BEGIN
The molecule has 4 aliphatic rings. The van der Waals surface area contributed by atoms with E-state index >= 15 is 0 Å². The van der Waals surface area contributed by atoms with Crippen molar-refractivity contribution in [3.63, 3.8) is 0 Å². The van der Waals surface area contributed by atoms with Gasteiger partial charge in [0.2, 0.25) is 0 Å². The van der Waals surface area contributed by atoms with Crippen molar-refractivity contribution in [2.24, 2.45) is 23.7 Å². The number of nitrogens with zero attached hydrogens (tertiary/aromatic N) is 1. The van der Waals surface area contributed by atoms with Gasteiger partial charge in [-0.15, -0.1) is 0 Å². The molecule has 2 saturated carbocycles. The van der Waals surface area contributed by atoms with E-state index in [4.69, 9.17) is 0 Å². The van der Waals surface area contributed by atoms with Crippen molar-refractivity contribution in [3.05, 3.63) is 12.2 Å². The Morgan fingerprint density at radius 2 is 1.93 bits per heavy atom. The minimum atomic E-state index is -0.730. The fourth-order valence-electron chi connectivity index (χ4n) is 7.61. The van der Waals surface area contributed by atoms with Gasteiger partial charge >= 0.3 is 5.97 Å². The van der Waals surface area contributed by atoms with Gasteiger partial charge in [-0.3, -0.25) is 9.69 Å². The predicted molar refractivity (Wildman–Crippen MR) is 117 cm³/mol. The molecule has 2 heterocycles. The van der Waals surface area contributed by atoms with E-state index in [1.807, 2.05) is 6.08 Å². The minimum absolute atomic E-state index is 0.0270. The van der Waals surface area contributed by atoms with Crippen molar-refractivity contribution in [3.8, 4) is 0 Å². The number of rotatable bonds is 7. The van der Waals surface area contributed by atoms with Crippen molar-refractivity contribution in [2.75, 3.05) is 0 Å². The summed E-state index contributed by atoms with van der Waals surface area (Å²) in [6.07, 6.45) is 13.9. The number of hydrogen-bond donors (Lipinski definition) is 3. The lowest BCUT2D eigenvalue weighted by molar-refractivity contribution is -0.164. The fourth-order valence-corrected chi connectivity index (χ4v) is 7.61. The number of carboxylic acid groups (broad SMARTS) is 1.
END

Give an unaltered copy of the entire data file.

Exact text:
The molecule has 4 aliphatic rings. The van der Waals surface area contributed by atoms with E-state index >= 15 is 0 Å². The van der Waals surface area contributed by atoms with Crippen molar-refractivity contribution in [3.63, 3.8) is 0 Å². The van der Waals surface area contributed by atoms with Gasteiger partial charge in [0.2, 0.25) is 0 Å². The van der Waals surface area contributed by atoms with Crippen molar-refractivity contribution in [2.24, 2.45) is 23.7 Å². The number of nitrogens with zero attached hydrogens (tertiary/aromatic N) is 1. The van der Waals surface area contributed by atoms with Gasteiger partial charge in [-0.15, -0.1) is 0 Å². The molecule has 2 saturated carbocycles. The van der Waals surface area contributed by atoms with E-state index in [4.69, 9.17) is 0 Å². The van der Waals surface area contributed by atoms with Crippen molar-refractivity contribution in [3.05, 3.63) is 12.2 Å². The Morgan fingerprint density at radius 2 is 1.93 bits per heavy atom. The minimum atomic E-state index is -0.730. The fourth-order valence-electron chi connectivity index (χ4n) is 7.61. The van der Waals surface area contributed by atoms with Gasteiger partial charge >= 0.3 is 5.97 Å². The van der Waals surface area contributed by atoms with Gasteiger partial charge in [-0.3, -0.25) is 9.69 Å². The predicted molar refractivity (Wildman–Crippen MR) is 117 cm³/mol. The molecule has 2 heterocycles. The van der Waals surface area contributed by atoms with E-state index in [1.807, 2.05) is 6.08 Å². The minimum absolute atomic E-state index is 0.0270. The van der Waals surface area contributed by atoms with Crippen molar-refractivity contribution in [3.8, 4) is 0 Å². The number of rotatable bonds is 7. The van der Waals surface area contributed by atoms with Crippen molar-refractivity contribution in [2.75, 3.05) is 0 Å². The summed E-state index contributed by atoms with van der Waals surface area (Å²) in [6.07, 6.45) is 13.9. The number of hydrogen-bond donors (Lipinski definition) is 3. The lowest BCUT2D eigenvalue weighted by molar-refractivity contribution is -0.164. The fourth-order valence-corrected chi connectivity index (χ4v) is 7.61. The number of carboxylic acid groups (broad SMARTS) is 1.